Spring Invasions

A sudden rise in temperature in conjunction with a dry spell has kick-started the critter breeding season this year. The annual household invasion of stick insects, jumping spiders and wetas is off to a good start.

The discovery of a baby stick insect patrolling the towel rack in the shower this morning reminded me that it’s time to offer a few hints on managing the spring invasion of our wonderful fauna who foolishly abandon the world of flora for the indoora.

The tally this week is two small jumping spiders, two baby stick insects and a confused and stroppy weta.

In my view, the stick insect is our six-legged equivalent of the gooney bird. These critters do not have Athlon processors to help them deal with novel situations, and marshalling those six long legs seems to chew up a large amount of processor time. Even so, when they decide to move, they are dogged, and happily march on at a consistent pace for a destination which they have probably forgotten within a few milliseconds of having selected it.

The fact that they can’t sprint makes them easier to deal with, however. Their legs are fragile so there’s no point in trying to flick them off a towel or other surface if you want them to remain intact. The best solution is to dash outside (entertaining the neighbours at the same time if you were already in the shower) to find a piece of greenery. Nothing strongly flavoured, though. A small piece of fern or a segment of leafy shrub will do.

Once back inside, place the greenery in front of the stick insect and it will climb aboard. Not immediately, of course. There is always a period during which the graunching of gears is heard as the critter processes its options. Stick insects should come with an arrowed marking showing “this way forward” for those who are not familiar with them. But their behaviour helps, as few of them seem to possess a reverse gear. A moment’s observation should help resolve this dilemma.

An encouraging sign is their rocking from side-to-side on their cantilevers. This is the stick insect’s version of “I will, I won’t” as they go through the daisy-plucking routine. The greenery will be more attractive than the wall, fluffy towel or painted surface of the windowsill. But they are incapable of bolting, and their processors are quickly overloaded if you wave the greenery at them.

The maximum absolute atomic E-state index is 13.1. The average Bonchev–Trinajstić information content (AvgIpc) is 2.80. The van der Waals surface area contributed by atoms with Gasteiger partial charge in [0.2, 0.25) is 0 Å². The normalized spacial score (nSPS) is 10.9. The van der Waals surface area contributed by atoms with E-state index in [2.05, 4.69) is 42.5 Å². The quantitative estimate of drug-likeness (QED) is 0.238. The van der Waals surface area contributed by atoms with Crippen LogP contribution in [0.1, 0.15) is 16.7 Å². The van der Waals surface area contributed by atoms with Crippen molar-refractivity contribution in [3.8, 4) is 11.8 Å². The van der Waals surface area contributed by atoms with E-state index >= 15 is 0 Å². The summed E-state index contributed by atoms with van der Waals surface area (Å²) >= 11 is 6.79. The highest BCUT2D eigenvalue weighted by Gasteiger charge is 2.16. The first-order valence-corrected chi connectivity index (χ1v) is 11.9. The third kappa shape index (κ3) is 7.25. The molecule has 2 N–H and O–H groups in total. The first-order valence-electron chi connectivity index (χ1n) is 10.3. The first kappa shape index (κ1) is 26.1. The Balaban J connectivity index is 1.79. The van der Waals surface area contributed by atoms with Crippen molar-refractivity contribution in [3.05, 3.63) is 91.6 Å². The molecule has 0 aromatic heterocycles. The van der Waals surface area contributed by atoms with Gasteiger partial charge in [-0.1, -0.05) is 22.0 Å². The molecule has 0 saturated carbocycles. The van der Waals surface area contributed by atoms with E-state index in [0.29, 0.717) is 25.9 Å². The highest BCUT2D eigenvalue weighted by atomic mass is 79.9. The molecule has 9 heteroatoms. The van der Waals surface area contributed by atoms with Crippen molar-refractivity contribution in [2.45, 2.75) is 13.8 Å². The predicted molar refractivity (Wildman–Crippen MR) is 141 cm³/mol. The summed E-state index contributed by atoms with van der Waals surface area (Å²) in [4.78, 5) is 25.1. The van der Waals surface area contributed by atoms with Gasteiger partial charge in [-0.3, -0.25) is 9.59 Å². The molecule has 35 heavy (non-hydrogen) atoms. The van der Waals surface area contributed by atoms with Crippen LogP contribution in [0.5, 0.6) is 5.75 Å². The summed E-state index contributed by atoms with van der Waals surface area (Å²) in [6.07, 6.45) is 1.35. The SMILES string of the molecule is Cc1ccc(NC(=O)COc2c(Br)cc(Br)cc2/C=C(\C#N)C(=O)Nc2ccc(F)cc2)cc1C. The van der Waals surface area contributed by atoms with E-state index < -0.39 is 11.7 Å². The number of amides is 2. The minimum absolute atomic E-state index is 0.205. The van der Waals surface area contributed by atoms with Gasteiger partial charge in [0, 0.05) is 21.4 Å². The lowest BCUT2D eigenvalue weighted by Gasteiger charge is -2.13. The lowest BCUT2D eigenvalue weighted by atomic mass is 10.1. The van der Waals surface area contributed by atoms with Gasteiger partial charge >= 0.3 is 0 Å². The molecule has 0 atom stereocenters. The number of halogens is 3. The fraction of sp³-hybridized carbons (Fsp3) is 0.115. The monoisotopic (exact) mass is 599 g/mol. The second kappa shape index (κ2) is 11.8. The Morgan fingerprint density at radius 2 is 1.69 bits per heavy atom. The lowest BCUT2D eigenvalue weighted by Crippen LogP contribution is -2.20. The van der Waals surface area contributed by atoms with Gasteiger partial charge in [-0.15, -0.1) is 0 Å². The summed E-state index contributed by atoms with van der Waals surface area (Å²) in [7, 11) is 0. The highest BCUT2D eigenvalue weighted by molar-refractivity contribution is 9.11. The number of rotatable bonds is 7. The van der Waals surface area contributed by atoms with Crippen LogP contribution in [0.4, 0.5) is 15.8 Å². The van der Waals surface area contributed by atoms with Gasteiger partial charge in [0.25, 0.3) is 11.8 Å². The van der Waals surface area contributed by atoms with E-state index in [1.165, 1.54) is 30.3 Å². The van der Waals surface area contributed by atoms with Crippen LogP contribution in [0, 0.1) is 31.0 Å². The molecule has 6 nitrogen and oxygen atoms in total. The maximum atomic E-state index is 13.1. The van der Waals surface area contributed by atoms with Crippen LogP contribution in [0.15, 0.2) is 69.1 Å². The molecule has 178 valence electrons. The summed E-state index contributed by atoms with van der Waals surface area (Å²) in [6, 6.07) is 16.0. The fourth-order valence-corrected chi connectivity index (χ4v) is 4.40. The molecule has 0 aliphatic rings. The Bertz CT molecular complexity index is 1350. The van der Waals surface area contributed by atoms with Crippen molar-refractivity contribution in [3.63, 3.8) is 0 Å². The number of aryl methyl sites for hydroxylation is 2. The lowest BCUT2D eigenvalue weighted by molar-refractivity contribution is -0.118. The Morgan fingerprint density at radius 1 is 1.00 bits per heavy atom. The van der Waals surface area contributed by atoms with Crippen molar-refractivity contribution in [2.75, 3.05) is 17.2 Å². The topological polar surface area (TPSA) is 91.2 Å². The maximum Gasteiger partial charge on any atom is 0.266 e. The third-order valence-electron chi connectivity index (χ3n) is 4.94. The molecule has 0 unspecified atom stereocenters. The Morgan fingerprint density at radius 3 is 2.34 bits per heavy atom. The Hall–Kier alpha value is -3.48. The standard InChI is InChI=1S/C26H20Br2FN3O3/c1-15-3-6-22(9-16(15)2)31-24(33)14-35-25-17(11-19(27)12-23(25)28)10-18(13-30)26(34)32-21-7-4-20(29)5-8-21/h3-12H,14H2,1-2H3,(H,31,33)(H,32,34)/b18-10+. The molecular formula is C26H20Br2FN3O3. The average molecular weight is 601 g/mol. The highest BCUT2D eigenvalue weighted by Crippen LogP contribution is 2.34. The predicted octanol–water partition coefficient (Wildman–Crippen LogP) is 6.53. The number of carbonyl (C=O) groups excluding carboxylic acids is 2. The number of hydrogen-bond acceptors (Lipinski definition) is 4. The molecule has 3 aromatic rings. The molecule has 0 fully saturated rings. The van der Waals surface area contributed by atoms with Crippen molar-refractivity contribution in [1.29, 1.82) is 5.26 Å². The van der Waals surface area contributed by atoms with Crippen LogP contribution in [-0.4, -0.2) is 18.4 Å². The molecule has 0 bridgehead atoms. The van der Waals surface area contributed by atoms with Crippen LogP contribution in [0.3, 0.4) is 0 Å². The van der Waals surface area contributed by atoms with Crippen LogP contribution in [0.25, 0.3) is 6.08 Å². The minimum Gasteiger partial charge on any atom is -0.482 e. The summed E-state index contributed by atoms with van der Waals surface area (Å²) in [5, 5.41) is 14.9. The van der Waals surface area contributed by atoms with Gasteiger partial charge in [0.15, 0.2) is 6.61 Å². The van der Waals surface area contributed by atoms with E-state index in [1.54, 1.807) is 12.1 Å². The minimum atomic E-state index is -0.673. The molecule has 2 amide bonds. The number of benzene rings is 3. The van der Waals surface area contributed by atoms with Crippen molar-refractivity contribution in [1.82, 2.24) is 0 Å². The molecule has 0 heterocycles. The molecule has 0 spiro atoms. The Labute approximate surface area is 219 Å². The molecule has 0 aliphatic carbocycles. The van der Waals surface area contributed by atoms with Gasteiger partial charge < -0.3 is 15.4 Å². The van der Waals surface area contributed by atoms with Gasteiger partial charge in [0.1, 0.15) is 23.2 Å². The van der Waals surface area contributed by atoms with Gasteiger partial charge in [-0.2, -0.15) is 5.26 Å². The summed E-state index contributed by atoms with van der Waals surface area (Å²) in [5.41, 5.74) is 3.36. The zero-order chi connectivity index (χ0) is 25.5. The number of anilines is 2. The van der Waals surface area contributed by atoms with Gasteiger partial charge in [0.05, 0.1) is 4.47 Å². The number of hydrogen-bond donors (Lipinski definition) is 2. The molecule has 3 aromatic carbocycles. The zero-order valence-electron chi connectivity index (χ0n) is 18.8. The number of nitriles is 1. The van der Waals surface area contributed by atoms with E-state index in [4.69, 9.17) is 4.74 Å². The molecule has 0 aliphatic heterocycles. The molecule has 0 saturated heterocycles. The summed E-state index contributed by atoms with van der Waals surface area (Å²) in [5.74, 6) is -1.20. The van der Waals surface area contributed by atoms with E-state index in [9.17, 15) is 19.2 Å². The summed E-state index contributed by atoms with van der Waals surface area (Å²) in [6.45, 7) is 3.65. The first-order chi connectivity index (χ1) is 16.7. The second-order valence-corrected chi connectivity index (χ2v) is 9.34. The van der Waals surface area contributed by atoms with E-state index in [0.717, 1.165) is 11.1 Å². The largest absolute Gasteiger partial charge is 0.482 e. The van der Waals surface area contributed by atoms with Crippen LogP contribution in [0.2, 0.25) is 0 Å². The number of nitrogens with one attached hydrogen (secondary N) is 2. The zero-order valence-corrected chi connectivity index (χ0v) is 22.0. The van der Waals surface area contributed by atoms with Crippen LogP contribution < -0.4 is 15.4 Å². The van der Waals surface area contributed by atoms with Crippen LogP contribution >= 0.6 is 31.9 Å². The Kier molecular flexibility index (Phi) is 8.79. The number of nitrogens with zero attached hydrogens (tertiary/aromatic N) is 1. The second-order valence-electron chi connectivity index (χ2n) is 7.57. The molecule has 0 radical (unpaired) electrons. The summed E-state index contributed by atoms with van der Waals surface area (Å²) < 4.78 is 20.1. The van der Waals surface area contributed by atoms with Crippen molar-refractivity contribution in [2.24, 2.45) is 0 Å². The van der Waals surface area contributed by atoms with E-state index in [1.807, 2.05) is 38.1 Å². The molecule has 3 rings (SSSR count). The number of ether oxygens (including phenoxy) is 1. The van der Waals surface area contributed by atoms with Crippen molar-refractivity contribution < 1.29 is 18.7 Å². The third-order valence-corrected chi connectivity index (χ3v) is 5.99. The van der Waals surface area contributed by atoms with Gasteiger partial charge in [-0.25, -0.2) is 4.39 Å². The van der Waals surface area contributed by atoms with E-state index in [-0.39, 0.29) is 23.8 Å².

Simply plonk the cutting down and give them time to think about it. Once the distraction of movement has been removed, the stick insect will investigate the familiar green thing allowing you to carry them outside and get back to the ablution routine.

As for the spiders and flighty wetas, that might be a subject for another story.

Wild Land has been quiet for a week, while I’ve been waiting for a stick insect to climb aboard a piece of greenery. Just tricking. It’s been a tectonically quiet week, and other matters have been claiming my time. Researching Mulligan’s Avenue in Old Wellington, steamers on Wellington harbour in 1899 and the intriguingly-named Submarine Mining Corps of the early 1900s has been monopolising my time.

And Kim Hill doesn’t help. Listening to her first-class interviews with Germaine Greer and the Topp Twins on Radio New Zealand National this morning, was time well-spent.

3 Responses to “Spring Invasions”

  1. Chris says:

    I myself just tackled a lost and lonely bumblebee inside who decided that lights were his entertainment. Take one glass jar and coax him into it – suddenly he has invisible walls that he can’t get out of – yet miraculously when placed outside – he beats these invisible walls and off to freedom!

  2. Dorothy says:

    Wetas and Topp twins! What an exciting life you lead!

  3. Ken says:

    Ah yes, those bimbly-bees! At least the noise they make helps with finding them. They seem to be very busy this year, and gardeners in Tawa are getting a bit twitchy about the absence of honey bees. The smaller flowers of crops like tomatoes need the smaller honeybee to carry out pollination, so it might be a challenging gardening season.

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